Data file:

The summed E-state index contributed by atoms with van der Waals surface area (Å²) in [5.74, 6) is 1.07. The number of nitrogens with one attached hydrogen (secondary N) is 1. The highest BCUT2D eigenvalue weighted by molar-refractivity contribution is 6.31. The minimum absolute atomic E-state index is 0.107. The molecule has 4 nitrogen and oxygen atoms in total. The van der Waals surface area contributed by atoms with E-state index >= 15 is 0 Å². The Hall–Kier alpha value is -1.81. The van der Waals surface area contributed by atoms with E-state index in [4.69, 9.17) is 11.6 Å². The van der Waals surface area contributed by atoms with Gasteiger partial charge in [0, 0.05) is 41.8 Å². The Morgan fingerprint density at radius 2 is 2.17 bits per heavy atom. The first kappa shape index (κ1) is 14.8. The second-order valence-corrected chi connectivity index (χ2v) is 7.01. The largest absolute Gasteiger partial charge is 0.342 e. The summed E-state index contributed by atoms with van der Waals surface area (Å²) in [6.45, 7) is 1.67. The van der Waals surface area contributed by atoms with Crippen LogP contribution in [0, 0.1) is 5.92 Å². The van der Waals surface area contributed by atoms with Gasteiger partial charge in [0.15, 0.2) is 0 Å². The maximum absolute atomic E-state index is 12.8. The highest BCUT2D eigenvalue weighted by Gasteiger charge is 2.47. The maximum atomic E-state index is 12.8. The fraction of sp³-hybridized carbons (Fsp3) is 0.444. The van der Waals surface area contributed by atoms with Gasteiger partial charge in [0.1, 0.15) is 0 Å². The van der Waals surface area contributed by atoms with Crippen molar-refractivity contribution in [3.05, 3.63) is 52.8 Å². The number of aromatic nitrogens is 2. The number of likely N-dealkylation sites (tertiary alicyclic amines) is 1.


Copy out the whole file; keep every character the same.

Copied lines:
The summed E-state index contributed by atoms with van der Waals surface area (Å²) in [5.74, 6) is 1.07. The number of nitrogens with one attached hydrogen (secondary N) is 1. The highest BCUT2D eigenvalue weighted by molar-refractivity contribution is 6.31. The minimum absolute atomic E-state index is 0.107. The molecule has 4 nitrogen and oxygen atoms in total. The van der Waals surface area contributed by atoms with E-state index >= 15 is 0 Å². The Hall–Kier alpha value is -1.81. The van der Waals surface area contributed by atoms with E-state index in [4.69, 9.17) is 11.6 Å². The van der Waals surface area contributed by atoms with Gasteiger partial charge in [0, 0.05) is 41.8 Å². The Morgan fingerprint density at radius 2 is 2.17 bits per heavy atom. The first kappa shape index (κ1) is 14.8. The second-order valence-corrected chi connectivity index (χ2v) is 7.01. The largest absolute Gasteiger partial charge is 0.342 e. The summed E-state index contributed by atoms with van der Waals surface area (Å²) in [6.45, 7) is 1.67. The van der Waals surface area contributed by atoms with Crippen LogP contribution in [0, 0.1) is 5.92 Å². The van der Waals surface area contributed by atoms with Gasteiger partial charge in [0.15, 0.2) is 0 Å². The maximum absolute atomic E-state index is 12.8. The highest BCUT2D eigenvalue weighted by Gasteiger charge is 2.47. The maximum atomic E-state index is 12.8. The fraction of sp³-hybridized carbons (Fsp3) is 0.444. The van der Waals surface area contributed by atoms with Gasteiger partial charge in [0.1, 0.15) is 0 Å². The van der Waals surface area contributed by atoms with Crippen molar-refractivity contribution in [3.05, 3.63) is 52.8 Å². The number of aromatic nitrogens is 2. The number of likely N-dealkylation sites (tertiary alicyclic amines) is 1.